5 Examples of the Need for Multiple Hyphenation
Complex and compound phrasal adjectives, in which more than two words unite to modify a noun that follows the phrase, pose a challenge for many writers. How many hyphens are required, and where do they go? These examples demonstrate the proper application of hyphens in such cases.
1. “He broke the 21-year old world record at the tournament.”
Hyphenation errors frequently occur in references to age or duration. In this case, the reference seems to be to an old record of a 21-year nature, but it can mean only that a record that has stood for 21 years has been broken. The record is 21 years old, so those three terms should be hyphenated together: “He broke the 21-year-old world record at the tournament.” (Or, if the number is spelled out, “He broke the twenty-one-year-old world record at the tournament.”)
2. “The project exemplifies his wheeling and dealing ways.”
The ways described involve wheeling and dealing. Because the two verbs are often used in tandem as an idiom referring to underhanded negotiations, they and the intervening conjunction should all be linked: “The project exemplifies his wheeling-and-dealing ways.”
3. “They’re taking a wait and see approach.”
As with “wheeling and dealing,” “wait and see” is an idiom; it means that observers will refrain from interference or deliberation until a catalyzing event occurs. All the words in the phrase should be hyphenated together: “They’re taking a wait-and-see approach.”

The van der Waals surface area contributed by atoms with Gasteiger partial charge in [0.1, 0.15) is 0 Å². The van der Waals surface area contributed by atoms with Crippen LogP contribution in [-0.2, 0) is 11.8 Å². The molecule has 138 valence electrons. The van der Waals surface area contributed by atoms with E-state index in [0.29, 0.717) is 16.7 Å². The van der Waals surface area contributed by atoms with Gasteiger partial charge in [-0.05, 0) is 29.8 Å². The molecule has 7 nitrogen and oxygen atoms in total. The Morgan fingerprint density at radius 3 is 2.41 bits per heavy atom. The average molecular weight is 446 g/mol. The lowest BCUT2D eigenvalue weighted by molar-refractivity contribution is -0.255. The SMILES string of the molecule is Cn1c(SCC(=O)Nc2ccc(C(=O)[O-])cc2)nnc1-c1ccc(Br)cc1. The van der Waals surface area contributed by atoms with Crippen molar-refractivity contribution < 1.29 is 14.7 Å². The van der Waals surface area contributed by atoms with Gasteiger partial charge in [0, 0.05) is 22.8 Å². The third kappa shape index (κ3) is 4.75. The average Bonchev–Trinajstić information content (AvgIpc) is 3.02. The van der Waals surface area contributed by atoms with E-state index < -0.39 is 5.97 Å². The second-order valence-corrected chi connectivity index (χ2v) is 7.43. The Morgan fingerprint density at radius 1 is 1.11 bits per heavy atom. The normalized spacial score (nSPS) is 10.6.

4. “He sustained non-life threatening injuries in the accident.”
As styled, the central phrase seems to refer to threatening injuries not associated with life. But the reference applies to injuries that are not threatening to life. Although non would normally be attached directly to a root word (for example, in nonprofit), in this case, because it is associated with the entire phrase “life-threatening injuries,” it is correctly attached to life with a hyphen. But life-threatening is a stock phrasal adjective, and a hyphen should connect those two terms here as well: “He sustained non-life-threatening injuries in the accident.”
5. “The soldiers were injured in a rocket-propelled grenade attack.”
This sentence implies that the soldiers were injured in a grenade attack that was rocket propelled — meaning that enemy troops themselves were propelled by rockets as they threw grenades. But the weapons were rocket-propelled grenades. Because this phrase modifies attack, grenade is attached to rocket-propelled: “The soldiers were injured in a rocket-propelled-grenade attack.”
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